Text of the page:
Council urges Government to ‘Back York’ and enable the city to lead recovery in the region

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With the Council continuing to face significant financial challenges, City of York Council has stepped up its regional and national lobbying efforts.

The lobbying will urge the Government to seize the opportunities that are unique to York and make the city an ‘exemplar’ of driving recovery.

Since the pandemic was declared, the Council has seen demand for services increase, whilst at the same time, income has considerably fallen.  Early indications suggest that the Council is facing a £23 million* shortfall in its budget.  Over recent months, in addition to Government support, the Council has prioritised resources to support the most vulnerable in the city, as well as invested over £2 million to create local emergency funds to support the city’s businesses and residents facing financial hardship.

There are opportunities unique to York that if taken will help kick-start the economic recovery of the region. Recently it was agreed that the Council, with its partners, would develop a 10-year City Plan to enable York and the region to build back better by drawing on the city’s strengths; from utilising the biotech industry in the city, to seizing the once in a lifetime regeneration opportunity in York Central.  It is clear that, with further funding, York can go far in driving the recovery of our city and region.

That is why to truly build back better, City of York Council is urging the Government to make York an exemplar of how to lead ‘recovery’ in the North of England and the funding needed to unlock York’s potential and build on the work already taking place in the city.  With additional funding, City of York Council could:

  • Make £25 million available to further support local businesses in adapting to the crisis;
  • Enhance York’s world-renowned culture, creativity and heritage by making extra funding available to support local museums, libraries, arts and more;
  • Scale up the support on offer to residents facing financial hardship, particularly through the use of the York Financial Assistance Scheme;
  • Provide much needed funding for small charities and voluntary sector organisations who do not have the resources to fundraise themselves;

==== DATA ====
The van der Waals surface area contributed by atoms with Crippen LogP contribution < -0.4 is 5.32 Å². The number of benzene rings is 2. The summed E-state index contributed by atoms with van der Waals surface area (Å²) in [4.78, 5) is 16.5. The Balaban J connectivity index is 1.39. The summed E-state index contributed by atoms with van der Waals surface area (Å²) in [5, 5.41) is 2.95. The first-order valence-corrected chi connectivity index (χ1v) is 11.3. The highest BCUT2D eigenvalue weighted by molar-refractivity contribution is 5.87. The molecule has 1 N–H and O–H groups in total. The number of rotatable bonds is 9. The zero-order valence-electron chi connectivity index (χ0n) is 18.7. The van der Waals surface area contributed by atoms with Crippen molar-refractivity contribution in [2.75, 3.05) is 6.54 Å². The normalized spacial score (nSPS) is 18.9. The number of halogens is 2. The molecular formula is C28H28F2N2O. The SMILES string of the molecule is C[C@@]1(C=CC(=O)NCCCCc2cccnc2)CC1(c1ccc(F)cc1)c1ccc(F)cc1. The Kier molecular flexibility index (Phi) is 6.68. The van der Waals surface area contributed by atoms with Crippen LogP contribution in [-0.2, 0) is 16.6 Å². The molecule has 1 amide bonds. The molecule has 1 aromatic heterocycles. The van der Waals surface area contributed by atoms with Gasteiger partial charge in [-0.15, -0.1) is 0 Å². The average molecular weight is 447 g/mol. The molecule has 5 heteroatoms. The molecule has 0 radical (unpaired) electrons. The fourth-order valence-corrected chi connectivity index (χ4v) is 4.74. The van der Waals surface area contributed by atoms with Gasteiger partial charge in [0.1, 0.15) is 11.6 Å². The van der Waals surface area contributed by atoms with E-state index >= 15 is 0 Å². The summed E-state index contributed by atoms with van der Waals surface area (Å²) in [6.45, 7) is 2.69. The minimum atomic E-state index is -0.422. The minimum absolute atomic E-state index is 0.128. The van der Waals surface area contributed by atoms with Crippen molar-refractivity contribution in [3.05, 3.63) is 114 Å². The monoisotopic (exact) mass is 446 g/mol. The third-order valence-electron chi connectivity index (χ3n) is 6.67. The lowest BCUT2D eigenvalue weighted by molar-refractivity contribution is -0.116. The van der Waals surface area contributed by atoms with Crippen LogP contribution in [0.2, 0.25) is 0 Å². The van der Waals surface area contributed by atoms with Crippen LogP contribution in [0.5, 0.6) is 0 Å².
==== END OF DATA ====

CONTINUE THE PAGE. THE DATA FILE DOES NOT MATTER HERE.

• Speed up the delivery of critical regeneration projects and citywide infrastructure schemes, from York Central, to the dualling of York Outer Ring Road.

The campaign will support and link up with the work of other organisations and Councils who are lobbying for further funding for local authorities, including the Local Government Association, the Association of Directors of Adult Social Services, IPPR North, the Association of Directors of Children’s Services and more. As part of the campaign, City of York Council will also be producing a submission to the Government’s Comprehensive Spending Review, outlining the financial challenges for the Council, and highlighting the opportunities to invest in the city in partnership with the Government.

*The Council has not updated its budget forecast. Most of the speculative income loss relates to lower Council Tax and Business Rate income, although car parking income is down (and likely to remain so as long as parts of popular car parks remain bollarded off). The Council still intends to borrow increasing amounts of money and has made no announcements regarding any savings strategy.

York Council spent £4.5 million on buying commercial property last year including £2.8 million on 25/27 Coney Street

Community Stadium not completed, Guildhall business club costs rising

The Council has revealed, in the small print of a report to a meeting taking place this week, that “as part of the council’s response to the COVID_19 pandemic all major procurements are on hold in the short term”. This comes as no surprise with the Castle/Piccadilly development one of these projects now shelved

Council progress report July 2020

The Council has expected to recover its investment there using “long term revenue from commercial space”. Speculative building of that sort looks to be that thing of the past for a few years at least.

The same report reveals for the first time that, late last year, the Council purchased 25-27 Coney Street for just under £2.85 million This is the block containing the Holland and Barrett store. Just how the rent freeze during the health scare will affect income from this and similar commercial property investments is not explained in the Council report. Generally speaking, in the long run, the City has always benefited from civic investment in land and property ownership. Values in the past have always risen faster than inflation. In the short term, though, such purchases may place additional burdens on taxpayers.

25-27 Coney Street

There may be a bigger issue emerging at the Guildhall where delays have caused an escalation in the cost of the £20 million renovation and remodelling project. The report is, however, still claiming that the hugely expensive project will provide “a comprehensively refurbished and renewed Guildhall complex to provide a contemporary business venue for the City, the works include a green energy solution and dramatically improved facilities for community, civic and council use, with a riverside restaurant unit alongside”. Time will tell.